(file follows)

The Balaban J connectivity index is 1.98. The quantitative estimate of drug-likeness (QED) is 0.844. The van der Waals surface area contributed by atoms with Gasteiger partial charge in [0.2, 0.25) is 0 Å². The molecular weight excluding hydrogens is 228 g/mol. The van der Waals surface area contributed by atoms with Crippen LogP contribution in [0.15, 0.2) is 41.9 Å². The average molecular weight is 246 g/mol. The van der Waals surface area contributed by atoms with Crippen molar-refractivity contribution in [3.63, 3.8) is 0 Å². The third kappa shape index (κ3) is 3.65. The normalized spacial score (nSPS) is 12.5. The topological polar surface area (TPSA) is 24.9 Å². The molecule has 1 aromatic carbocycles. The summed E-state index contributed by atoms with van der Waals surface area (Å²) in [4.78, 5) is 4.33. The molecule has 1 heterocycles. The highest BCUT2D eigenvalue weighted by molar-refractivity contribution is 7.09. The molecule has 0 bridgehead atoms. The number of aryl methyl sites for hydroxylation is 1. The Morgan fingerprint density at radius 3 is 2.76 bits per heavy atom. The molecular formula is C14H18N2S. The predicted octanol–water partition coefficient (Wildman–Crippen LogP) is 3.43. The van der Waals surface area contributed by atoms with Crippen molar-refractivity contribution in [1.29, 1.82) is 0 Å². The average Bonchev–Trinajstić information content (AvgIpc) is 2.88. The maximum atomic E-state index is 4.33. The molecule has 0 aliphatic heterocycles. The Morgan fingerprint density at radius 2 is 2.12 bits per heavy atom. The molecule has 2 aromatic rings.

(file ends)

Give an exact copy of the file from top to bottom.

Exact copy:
The Balaban J connectivity index is 1.98. The quantitative estimate of drug-likeness (QED) is 0.844. The van der Waals surface area contributed by atoms with Gasteiger partial charge in [0.2, 0.25) is 0 Å². The molecular weight excluding hydrogens is 228 g/mol. The van der Waals surface area contributed by atoms with Crippen LogP contribution in [0.15, 0.2) is 41.9 Å². The average molecular weight is 246 g/mol. The van der Waals surface area contributed by atoms with Crippen molar-refractivity contribution in [3.63, 3.8) is 0 Å². The third kappa shape index (κ3) is 3.65. The normalized spacial score (nSPS) is 12.5. The topological polar surface area (TPSA) is 24.9 Å². The molecule has 1 aromatic carbocycles. The summed E-state index contributed by atoms with van der Waals surface area (Å²) in [4.78, 5) is 4.33. The molecule has 1 heterocycles. The highest BCUT2D eigenvalue weighted by molar-refractivity contribution is 7.09. The molecule has 0 bridgehead atoms. The number of aryl methyl sites for hydroxylation is 1. The Morgan fingerprint density at radius 3 is 2.76 bits per heavy atom. The molecular formula is C14H18N2S. The predicted octanol–water partition coefficient (Wildman–Crippen LogP) is 3.43. The van der Waals surface area contributed by atoms with Crippen molar-refractivity contribution in [1.29, 1.82) is 0 Å². The average Bonchev–Trinajstić information content (AvgIpc) is 2.88. The maximum atomic E-state index is 4.33. The molecule has 0 aliphatic heterocycles. The Morgan fingerprint density at radius 2 is 2.12 bits per heavy atom. The molecule has 2 aromatic rings.